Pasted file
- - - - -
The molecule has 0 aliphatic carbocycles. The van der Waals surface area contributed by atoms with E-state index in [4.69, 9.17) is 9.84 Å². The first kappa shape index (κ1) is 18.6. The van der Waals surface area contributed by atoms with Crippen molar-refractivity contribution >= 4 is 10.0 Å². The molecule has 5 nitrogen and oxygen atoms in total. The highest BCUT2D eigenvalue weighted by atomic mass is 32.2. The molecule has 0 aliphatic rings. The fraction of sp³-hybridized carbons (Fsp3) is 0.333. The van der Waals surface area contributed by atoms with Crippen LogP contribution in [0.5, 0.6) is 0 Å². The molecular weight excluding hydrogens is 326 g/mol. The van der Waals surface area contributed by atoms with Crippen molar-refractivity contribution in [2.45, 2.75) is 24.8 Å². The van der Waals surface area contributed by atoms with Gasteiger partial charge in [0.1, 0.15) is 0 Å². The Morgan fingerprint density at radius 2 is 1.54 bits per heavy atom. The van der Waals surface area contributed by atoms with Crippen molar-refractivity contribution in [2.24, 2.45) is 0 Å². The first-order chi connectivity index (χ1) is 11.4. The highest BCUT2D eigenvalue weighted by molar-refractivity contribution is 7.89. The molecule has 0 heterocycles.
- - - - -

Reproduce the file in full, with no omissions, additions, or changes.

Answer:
The molecule has 0 aliphatic carbocycles. The van der Waals surface area contributed by atoms with E-state index in [4.69, 9.17) is 9.84 Å². The first kappa shape index (κ1) is 18.6. The van der Waals surface area contributed by atoms with Crippen molar-refractivity contribution >= 4 is 10.0 Å². The molecule has 5 nitrogen and oxygen atoms in total. The highest BCUT2D eigenvalue weighted by atomic mass is 32.2. The molecule has 0 aliphatic rings. The fraction of sp³-hybridized carbons (Fsp3) is 0.333. The van der Waals surface area contributed by atoms with Crippen LogP contribution in [0.5, 0.6) is 0 Å². The molecular weight excluding hydrogens is 326 g/mol. The van der Waals surface area contributed by atoms with Crippen molar-refractivity contribution in [2.45, 2.75) is 24.8 Å². The van der Waals surface area contributed by atoms with Gasteiger partial charge in [0.1, 0.15) is 0 Å². The Morgan fingerprint density at radius 2 is 1.54 bits per heavy atom. The van der Waals surface area contributed by atoms with Crippen molar-refractivity contribution in [2.24, 2.45) is 0 Å². The first-order chi connectivity index (χ1) is 11.4. The highest BCUT2D eigenvalue weighted by molar-refractivity contribution is 7.89. The molecule has 0 heterocycles.